Ronnie James Dio 5th Year Remembrance Weekend | May 15, 16 & 17, 2015 | Los Angeles, CA – Story & Photos


May 15, 16 & 17, 2015
Los Angeles, CA

Story by Shawn Perry

On May 16, 2010, Ronnie James Dio passed away from stomach cancer. He was 67 and still rocking hard as the lead vocalist for Heaven & Hell, featuring guitarist Tony Iommi, bassist Geezer Butler and drummer Vinny Appice — the same lineup known as Black Sabbath in the early 80s. Since that time, Dio had risen to the top of the heap with his own band, becoming an elder statesman of the hard rock and heavy metal scene. He had also earned a reputation for being a friendly and approachable guy who mentored and befriended dozens of singers and musicians. It’s no wonder fans and friends from all around the planet still mourn his passing.

Celebrating Dio the legend and the man on the anniversary of his death has become an annual event. For the fifth anniversary, Wendy Dio, the singer’s wife and manager, pulled out all the stops and staged a “Remembrance Weekend”. Rather than mourn his death, it was a celebration of his life filled with fun and great music for both fans and friends. There was “Bowl For Ronnie” at the Pinz Bowling Center in Studio City on Friday; a memorial and musical celebration at Forest Lawn Hollywood Hills where the singer was laid to rest in 2010 on Saturday; and a “Ride For Ronnie” followed by a barbecue and more music at Los Encinos Park in Encino on Sunday. All money raised — from food, drink, T-shirts, swag and a number of exclusive items auctioned off — went to the Ronnie James Dio Stand & Up Shout Cancer Fund.

“I’m overwhelmed by the amount of support,” Wendy Dio told me. “We’re celebrating Ronnie’s life and his legacy, and it’s for a good cause.” She and her late husband did a good amount of charity work, so it was a no-brainer when she and 14 friends set up the Ronnie James Dio Stand & Up Shout Cancer Fund as a way to bringing awareness to the devastating disease that claimed her husband’s life. “Our cancer fund is for prostrate cancer, colon cancer and pancreatic cancer,” she said.

Beyond the music, Wendy Dio described her husband as a regular guy when he wasn’t on the road or in the studio. “We used to spend time at home, watching sports,” she recalled. “We’d go to an English pub and have a beer.” It’s those kind of simple moments that Wendy remembers the most about Ronnie.

Everyone I spoke with has a place in their heart for Ronnie James Dio. Eddie Trunk from That Metal Show hosted the weekend’s events. Since Dio passed away, Trunk says he’s hosted a number of events for the Ronnie James Dio Stand & Up Shout Cancer Fund. “I’ve auctioned off tickets on That Metal Show,” he said. “I’ve done some benefits.” He pointed out that the Ronnie James Dio Stand & Up Shout Cancer Fund T-shirt he was wearing sold out after he wore it on That Metal Show.

Many of those who turned out for the weekend’s events were, of course, musical cohorts with special memories of Ronnie James Dio. Drummer Simon Wright, who played with Dio in the late 80s and then again from the late 90s until 2010, has nothing but good things to say about the singer. “I was lucky enough to be in his band for quite a while,” he said. “It’s something I’m very proud of.”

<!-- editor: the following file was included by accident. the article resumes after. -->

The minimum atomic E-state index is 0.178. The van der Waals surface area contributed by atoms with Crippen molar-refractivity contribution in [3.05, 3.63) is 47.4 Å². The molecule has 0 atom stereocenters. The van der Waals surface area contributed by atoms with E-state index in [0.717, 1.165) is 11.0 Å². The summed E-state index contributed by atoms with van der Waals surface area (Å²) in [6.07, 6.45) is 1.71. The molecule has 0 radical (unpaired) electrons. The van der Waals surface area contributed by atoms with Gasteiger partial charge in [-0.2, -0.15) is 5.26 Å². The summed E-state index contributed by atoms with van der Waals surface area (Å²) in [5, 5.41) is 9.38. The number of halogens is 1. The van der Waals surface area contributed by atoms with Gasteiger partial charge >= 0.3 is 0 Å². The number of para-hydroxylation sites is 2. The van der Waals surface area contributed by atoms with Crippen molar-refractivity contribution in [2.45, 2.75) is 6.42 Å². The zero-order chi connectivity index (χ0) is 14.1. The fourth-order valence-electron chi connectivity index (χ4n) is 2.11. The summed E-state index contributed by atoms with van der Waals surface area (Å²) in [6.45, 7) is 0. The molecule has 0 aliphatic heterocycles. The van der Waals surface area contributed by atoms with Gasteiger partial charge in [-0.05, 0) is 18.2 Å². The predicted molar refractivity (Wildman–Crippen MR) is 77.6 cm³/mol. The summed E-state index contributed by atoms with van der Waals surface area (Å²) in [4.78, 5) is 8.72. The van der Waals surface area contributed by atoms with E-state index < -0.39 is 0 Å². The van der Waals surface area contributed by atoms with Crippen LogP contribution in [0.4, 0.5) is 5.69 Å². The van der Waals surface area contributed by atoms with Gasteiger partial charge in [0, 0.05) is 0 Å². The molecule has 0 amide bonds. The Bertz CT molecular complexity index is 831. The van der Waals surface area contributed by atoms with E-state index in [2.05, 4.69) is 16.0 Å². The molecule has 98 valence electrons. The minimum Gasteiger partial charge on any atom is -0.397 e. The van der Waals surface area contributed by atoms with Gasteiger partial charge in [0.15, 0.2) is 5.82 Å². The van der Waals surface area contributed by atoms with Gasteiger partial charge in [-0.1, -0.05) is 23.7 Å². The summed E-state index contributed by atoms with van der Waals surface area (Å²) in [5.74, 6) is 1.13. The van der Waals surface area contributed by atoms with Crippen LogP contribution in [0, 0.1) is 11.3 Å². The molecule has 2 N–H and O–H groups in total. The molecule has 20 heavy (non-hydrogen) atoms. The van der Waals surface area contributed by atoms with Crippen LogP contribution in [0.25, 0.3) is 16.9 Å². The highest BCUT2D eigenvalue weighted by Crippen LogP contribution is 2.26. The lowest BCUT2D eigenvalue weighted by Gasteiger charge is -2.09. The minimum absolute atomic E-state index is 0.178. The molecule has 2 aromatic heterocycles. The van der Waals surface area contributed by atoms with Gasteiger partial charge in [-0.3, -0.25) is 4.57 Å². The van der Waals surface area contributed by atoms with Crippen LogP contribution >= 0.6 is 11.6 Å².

Wright, along with other former Dio players like guitarist Craig Goldy, bassist Rudy Sarzo, and keyboardist Scott Warren, played at the memorial and the barbecue as Dio Disciples. “I wish it wasn’t Dio Disciples, I wish it was Dio,” Wright remarked offhandedly. The drummer’s first encounter with Dio was at a Rainbow concert in 1977. Years later, when he joined up with the singer, the Dios treated him like family, even letting him stay at their house after a divorce. “He was like a brother and a father to us. I’ll never forget him and I miss him.”

Singer Oni Logan, who’s been making the rounds with Lynch Mob, also developed a friendship with Dio. “He was the main reason I came out from Florida,” Logan said, adding they met at a show and ended up chatting about singing into the night. “I told him I would love to come out to LA, but I don’t know anybody, and he said, ‘You do now.’”

Logan sang the Rainbow classic “Stargazer” with Joe Retta and Dio Disciples at the memorial. “We try to keep his music alive,” he said. “It’s great music — those songs he cultivated with Dio, Rainbow and Black Sabbath.”

Lisa Margaroli, who sings with Hollywood favorites Celebrity Trash and was helping out with the weekend’s events, is another one who cites Dio’s impact on her career. “He was such a huge influence on my life as a singer,” she said, adding that they met after a Heaven & Hell show at New York’s Madison Square Garden. “I told him I was moving to LA to become a rock star and he said, ‘I’ll see you in Hollywood baby’ and he gave me a hug. It was an amazing moment for me.”

With over a million dollars raised for the Ronnie James Dio Stand Up & Shout Cancer Fund, and more to come from this weekend’s festivities, it’s obvious that Ronnie James Dio transcends his public persona as a singer, performer and songwriter. He was, by all accounts, a kind and giving man, inspired to help others achieve their dreams. His legacy lives on through his music, his friends, his family and a fund to save lives. Not a bad way to be remembered.

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